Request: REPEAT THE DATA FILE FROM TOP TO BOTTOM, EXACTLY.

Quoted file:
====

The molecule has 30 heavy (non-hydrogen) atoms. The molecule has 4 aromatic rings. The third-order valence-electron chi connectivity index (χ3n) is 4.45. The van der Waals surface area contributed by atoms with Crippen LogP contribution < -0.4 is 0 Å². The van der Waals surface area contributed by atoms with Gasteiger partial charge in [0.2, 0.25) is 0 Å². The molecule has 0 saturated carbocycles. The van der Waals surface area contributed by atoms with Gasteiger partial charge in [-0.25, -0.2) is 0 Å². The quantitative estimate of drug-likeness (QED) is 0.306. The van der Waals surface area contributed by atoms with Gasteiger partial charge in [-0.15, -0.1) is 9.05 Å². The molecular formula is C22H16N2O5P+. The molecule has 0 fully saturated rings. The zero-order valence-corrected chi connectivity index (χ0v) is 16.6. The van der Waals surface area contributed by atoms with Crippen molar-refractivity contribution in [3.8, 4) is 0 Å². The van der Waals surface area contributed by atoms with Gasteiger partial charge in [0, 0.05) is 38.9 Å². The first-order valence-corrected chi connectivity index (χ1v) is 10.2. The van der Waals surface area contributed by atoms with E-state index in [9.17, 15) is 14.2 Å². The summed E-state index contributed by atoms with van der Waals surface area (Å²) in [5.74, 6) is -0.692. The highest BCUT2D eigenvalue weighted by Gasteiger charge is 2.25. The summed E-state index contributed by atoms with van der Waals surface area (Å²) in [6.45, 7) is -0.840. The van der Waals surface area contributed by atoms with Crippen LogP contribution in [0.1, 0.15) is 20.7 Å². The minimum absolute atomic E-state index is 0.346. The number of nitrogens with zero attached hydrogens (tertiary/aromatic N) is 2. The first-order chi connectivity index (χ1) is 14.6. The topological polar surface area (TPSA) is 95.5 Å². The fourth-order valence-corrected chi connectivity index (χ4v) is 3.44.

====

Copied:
The molecule has 30 heavy (non-hydrogen) atoms. The molecule has 4 aromatic rings. The third-order valence-electron chi connectivity index (χ3n) is 4.45. The van der Waals surface area contributed by atoms with Crippen LogP contribution < -0.4 is 0 Å². The van der Waals surface area contributed by atoms with Gasteiger partial charge in [0.2, 0.25) is 0 Å². The molecule has 0 saturated carbocycles. The van der Waals surface area contributed by atoms with Gasteiger partial charge in [-0.25, -0.2) is 0 Å². The quantitative estimate of drug-likeness (QED) is 0.306. The van der Waals surface area contributed by atoms with Gasteiger partial charge in [-0.15, -0.1) is 9.05 Å². The molecular formula is C22H16N2O5P+. The molecule has 0 fully saturated rings. The zero-order valence-corrected chi connectivity index (χ0v) is 16.6. The van der Waals surface area contributed by atoms with Crippen molar-refractivity contribution in [3.8, 4) is 0 Å². The van der Waals surface area contributed by atoms with Gasteiger partial charge in [0, 0.05) is 38.9 Å². The first-order valence-corrected chi connectivity index (χ1v) is 10.2. The van der Waals surface area contributed by atoms with E-state index in [9.17, 15) is 14.2 Å². The summed E-state index contributed by atoms with van der Waals surface area (Å²) in [5.74, 6) is -0.692. The highest BCUT2D eigenvalue weighted by Gasteiger charge is 2.25. The summed E-state index contributed by atoms with van der Waals surface area (Å²) in [6.45, 7) is -0.840. The van der Waals surface area contributed by atoms with Crippen LogP contribution in [0.1, 0.15) is 20.7 Å². The minimum absolute atomic E-state index is 0.346. The number of nitrogens with zero attached hydrogens (tertiary/aromatic N) is 2. The first-order chi connectivity index (χ1) is 14.6. The topological polar surface area (TPSA) is 95.5 Å². The fourth-order valence-corrected chi connectivity index (χ4v) is 3.44.